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Could this be why you're craving sugar?

Could this be why you’re craving sugar?

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Why looking after your gut health may help you curb those cravings for sugary treats.

While there are a multitude of factors that play into what we crave, and what we consume, understanding the role your gut health plays can be helpful if you’re finding yourself falling off the healthy eating track come 3pm.

Research continues to support the theory that the unique population of bacteria that live in our intestinal tract - also known as the gut microbiome, may be partly responsible should you crave sugary foods and drinks.  

Sara rel="noopener noreferrer" Knight, naturopath at The Gut Clinic, explains how our gut microbiome may be behind it – and what you can do about it.

The battle within the gut microbiome

The key is to understand that there is a multitude of different kinds of bacteria in our gut, and each kind or species of bacteria prefer certain types of foods over others – some preferring carbohydrates and sugars, whilst others prefer fats.

The microbiome is all about competition and survival; their very survival depends on getting their preferred foods, at the expense of their neighbour. This means the various bacteria will constantly compete for resources and space. And they’ll do whatever it takes to win.

How do they do this?

The gut and the brain are connected via the vagus nerve, which is actually a collection of nerves that allow communication between the gut and the brain. Bacteria utilise this communication pathway by producing toxins that promote feelings of unwell or low mood. In this instance, these feelings or mood are improved by eating the sugar, which then halts the production of toxins by the bacteria.  

Another way that microbes may influence our food preference is by altering receptors throughout the gut. For example, those microbes may prefer sugar and they can then cause the body to increase the number of sweet receptors through the gut. Which then lead to craving more sugar as the increase number of receptors usually translates to a greater desire for these foods.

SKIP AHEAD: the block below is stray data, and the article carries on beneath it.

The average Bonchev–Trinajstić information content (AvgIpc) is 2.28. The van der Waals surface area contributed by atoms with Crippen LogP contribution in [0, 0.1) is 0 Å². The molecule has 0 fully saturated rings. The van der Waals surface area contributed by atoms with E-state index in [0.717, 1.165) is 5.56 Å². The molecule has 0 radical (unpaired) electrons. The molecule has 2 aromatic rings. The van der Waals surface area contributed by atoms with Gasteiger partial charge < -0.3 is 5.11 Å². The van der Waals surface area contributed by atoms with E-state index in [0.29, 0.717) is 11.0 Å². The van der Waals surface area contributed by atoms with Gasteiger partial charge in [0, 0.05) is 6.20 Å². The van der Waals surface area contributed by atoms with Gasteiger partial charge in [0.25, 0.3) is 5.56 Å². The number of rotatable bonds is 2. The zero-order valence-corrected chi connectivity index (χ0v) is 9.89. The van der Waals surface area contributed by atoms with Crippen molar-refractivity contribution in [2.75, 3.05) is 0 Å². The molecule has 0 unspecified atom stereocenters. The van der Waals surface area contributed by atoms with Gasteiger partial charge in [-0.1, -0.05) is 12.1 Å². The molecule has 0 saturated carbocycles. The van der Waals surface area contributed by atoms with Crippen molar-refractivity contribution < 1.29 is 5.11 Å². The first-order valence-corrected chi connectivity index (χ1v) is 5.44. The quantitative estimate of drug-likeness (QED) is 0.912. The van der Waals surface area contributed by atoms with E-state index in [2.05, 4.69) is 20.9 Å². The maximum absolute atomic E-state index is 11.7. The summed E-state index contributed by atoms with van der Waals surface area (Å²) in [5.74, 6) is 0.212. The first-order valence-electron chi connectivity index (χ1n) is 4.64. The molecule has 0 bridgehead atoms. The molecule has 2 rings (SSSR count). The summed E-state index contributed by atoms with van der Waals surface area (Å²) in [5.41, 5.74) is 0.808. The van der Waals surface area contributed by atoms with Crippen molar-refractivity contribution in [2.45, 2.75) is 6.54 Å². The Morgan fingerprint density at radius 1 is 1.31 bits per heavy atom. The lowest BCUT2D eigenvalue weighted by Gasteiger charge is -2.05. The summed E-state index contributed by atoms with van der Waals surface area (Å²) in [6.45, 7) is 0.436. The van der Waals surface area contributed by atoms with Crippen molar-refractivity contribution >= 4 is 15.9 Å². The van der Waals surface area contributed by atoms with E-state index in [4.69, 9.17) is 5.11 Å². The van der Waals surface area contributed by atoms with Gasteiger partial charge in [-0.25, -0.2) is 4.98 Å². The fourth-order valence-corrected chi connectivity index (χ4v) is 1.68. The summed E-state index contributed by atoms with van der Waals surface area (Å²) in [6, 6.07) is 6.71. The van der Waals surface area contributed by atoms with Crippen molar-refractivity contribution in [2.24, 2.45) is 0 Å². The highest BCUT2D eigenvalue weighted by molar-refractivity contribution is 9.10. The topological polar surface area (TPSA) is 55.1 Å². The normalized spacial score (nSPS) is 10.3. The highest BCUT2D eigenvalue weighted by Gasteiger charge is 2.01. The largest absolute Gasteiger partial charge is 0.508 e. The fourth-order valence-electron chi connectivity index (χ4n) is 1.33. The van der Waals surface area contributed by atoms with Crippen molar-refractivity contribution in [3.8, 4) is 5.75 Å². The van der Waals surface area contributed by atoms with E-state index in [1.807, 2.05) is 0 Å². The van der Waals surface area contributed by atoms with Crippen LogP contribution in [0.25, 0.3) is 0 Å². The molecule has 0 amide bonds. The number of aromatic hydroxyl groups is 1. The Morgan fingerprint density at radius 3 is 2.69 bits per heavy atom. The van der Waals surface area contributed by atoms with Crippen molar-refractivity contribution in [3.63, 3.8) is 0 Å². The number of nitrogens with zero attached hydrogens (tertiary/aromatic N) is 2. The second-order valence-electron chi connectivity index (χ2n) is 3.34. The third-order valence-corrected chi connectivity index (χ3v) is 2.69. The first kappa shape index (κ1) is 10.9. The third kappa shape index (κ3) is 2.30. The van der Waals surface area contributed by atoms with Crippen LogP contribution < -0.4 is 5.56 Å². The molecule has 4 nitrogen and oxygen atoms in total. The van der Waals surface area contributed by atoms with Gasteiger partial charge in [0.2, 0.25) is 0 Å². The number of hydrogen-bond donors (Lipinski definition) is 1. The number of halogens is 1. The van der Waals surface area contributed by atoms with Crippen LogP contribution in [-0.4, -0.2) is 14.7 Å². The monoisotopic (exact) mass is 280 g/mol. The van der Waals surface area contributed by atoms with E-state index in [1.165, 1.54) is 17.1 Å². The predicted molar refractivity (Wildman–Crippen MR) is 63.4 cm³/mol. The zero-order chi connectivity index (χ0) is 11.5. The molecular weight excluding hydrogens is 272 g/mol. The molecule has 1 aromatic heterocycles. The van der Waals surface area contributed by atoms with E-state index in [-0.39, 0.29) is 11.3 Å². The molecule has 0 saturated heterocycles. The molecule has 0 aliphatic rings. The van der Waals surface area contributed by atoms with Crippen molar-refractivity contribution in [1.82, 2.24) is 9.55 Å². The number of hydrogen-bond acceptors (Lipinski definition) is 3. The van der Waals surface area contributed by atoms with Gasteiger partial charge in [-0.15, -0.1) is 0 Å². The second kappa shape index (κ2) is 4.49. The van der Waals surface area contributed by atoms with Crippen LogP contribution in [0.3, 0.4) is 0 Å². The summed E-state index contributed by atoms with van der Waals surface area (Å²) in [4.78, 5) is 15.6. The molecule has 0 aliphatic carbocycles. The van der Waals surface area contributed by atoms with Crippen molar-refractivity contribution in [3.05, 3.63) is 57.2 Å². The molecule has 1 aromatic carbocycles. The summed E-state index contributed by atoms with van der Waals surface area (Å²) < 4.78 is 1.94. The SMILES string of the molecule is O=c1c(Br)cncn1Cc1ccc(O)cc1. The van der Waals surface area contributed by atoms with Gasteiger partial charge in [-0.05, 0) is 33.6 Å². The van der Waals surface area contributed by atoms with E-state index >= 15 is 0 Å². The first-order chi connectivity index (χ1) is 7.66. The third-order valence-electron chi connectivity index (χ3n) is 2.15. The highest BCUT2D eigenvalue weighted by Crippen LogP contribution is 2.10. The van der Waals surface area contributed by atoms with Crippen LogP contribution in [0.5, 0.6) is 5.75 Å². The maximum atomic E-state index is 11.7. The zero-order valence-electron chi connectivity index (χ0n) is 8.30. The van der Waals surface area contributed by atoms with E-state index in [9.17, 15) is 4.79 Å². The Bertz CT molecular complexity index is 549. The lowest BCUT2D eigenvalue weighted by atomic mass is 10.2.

Bacteria also influence neurotransmitter synthesis. Low GABA levels can translate to sugar cravings. Certain bacteria can help produce GABA so a low concentration of these bacteria means lower levels of GABA and increase in sugar cravings.  

Because our gut microbiome is constantly changing in response to the foods we eat, certain medications, and our overall health, it’s fair to say nurture plays a role. 

A diet high in sugar can create a snowball effect where it boosts the population of sugar-loving bacteria, which in turn then have more ‘soldiers’ in their army to fight for more sugar.

How to beat back sugar cravings

The bacteria in your gut are just one, albeit critical, piece of the puzzle when looking at how to manage sugar cravings.

Look at the whole picture of what is happening for you when you crave sugar, as this will help you redress the balance. 

If you crave sugar at 3pm, then this can mean not enough protein in your breakfast, and you are using sugar to help you deal with a low mood or fatigue, or it may be a habit – perhaps you get a side of office gossip and camaraderie with your choccie cake. 

Seeing sugar cravings as a symptom rather than the cause means you can implement sustainable changes leading to better gut, and therefore overall, health. 

Once you’ve looked at your triggers, you can come with a plan to tackle them.  For example, adequate protein intake is good for both energy and mood which can mean fewer cravings. A diverse intake of colourful vegetables and fruits increases your nutrient intake which can mean less cravings. Certain nutrients and herbs can help so getting professional help is a good idea. 

Prebiotic and probiotic foods will also help. The greater the diversity and health of the gut microbiome, the less influence any one species, say the sugar loving ones, will have on the body. Onions, garlic, asparagus, yoghurt, kombucha, kefirs, sauerkrauts can all help to contribute to a healthy gut microbiome.